By Calum Marsh
By Michelle Orange
By Michael Atkinson
By Simon Abrams
By Zachary Wigon
By Aaron Hillis
By Casey Burchby
By Stephanie Zacharek
It's not just twentysomething indie rockers who have found the myspace.com community portal to be, as Camille Dodaro of the Boston Phoenix termed it, "the ultimate time suck." Plenty of younger web cruisers populate the site as wellto the chagrin of Dr. Marjorie E. Castro, superintendent of schools in the Croton-Harmon school district.
Castro, who oversees the students in this quiet, picturesque everybody-knows-everybody village a half-hour north of New York City, fielded calls recently from parents in the community concerned about the popular site's effect on their children. "A number of parents have been to the site," she explained, and have found that their kids"just beginning high school and eighth grade," and thus too young to be interacting in that spacewere discussing such topics as suicide, drugs, and sexual activity.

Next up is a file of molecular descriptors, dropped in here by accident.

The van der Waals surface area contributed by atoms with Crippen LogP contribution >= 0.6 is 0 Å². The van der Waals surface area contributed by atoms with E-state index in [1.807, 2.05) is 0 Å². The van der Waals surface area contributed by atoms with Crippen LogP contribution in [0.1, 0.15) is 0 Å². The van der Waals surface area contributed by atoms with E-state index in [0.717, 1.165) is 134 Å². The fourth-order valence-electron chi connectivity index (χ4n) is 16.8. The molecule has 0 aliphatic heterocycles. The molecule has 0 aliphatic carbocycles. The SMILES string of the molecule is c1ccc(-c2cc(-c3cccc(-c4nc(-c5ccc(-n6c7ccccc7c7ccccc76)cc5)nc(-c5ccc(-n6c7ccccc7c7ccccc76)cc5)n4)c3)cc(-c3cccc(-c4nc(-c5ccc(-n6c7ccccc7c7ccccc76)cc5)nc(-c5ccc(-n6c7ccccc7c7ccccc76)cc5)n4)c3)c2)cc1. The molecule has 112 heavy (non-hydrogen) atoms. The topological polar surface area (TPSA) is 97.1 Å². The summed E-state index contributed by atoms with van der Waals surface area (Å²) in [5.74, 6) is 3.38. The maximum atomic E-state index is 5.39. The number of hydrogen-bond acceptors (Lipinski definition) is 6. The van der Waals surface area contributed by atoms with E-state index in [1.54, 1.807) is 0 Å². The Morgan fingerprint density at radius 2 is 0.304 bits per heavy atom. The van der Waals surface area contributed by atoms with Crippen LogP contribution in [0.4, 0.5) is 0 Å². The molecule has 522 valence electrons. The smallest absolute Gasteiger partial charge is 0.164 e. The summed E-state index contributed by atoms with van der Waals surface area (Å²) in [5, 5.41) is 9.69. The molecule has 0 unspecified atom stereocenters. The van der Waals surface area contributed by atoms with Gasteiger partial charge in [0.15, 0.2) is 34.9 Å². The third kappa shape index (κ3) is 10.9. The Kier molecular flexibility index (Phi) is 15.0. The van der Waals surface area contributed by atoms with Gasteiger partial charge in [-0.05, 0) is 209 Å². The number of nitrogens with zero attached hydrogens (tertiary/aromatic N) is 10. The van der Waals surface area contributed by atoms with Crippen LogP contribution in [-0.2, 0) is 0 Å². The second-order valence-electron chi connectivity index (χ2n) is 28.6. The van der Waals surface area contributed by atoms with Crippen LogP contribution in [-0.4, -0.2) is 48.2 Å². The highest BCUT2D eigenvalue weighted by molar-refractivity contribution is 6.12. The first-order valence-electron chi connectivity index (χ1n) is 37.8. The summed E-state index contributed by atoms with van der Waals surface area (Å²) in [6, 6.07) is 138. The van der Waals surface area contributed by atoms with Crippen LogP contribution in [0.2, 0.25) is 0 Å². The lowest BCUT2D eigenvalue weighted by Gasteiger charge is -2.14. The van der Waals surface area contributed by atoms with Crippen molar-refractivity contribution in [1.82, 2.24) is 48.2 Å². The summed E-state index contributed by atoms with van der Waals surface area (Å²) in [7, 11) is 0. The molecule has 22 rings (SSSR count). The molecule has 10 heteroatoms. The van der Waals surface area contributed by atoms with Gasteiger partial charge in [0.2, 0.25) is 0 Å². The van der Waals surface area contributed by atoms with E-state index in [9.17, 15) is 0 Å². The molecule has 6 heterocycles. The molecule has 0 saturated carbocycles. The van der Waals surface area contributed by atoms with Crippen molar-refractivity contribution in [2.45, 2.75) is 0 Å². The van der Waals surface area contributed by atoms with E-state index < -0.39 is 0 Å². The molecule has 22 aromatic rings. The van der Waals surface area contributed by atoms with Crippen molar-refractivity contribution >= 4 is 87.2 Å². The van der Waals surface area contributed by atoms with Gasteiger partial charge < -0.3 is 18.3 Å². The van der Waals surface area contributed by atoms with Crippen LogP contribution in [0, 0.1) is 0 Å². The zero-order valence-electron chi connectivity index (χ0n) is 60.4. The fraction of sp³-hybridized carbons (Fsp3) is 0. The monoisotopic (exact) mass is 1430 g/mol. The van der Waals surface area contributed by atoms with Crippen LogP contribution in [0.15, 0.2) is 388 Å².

It's one thing to explore such subjects "within their age level and with adults in the community," Castro clarified, but for kids so young, the engagement with strangers of unknown age and motive was seen as too much for comfort, resulting in a cautionary "Parent Alert" sent off to district parents this week. Faintly alarmist but ultimately anodyne, the memo asks not for censorship or action against MySpace, only that parents "be alert to their child's use of the computer and especially the Internet."
For its part, MySpace has a clearly stated policy on age in its Terms of Service: "You further represent and warrant that you are 16 years of age or older . . . Your profile may be deleted without warning, if it is found that you are misrepresenting your age, and you are younger than 18." That policy, however, is about as enforceable as those regarding age restrictions for porn- and alcohol-related content: barely, if at all, given the Internet's relative anonymity. MySpace invites people who are aware of exaggerated-age community members to contact them with the user's URL or friend ID number; imprecise though it may be, it's perhaps the best course of action for parents concerned about their underage children's online habits. Short of, um, talking to them.
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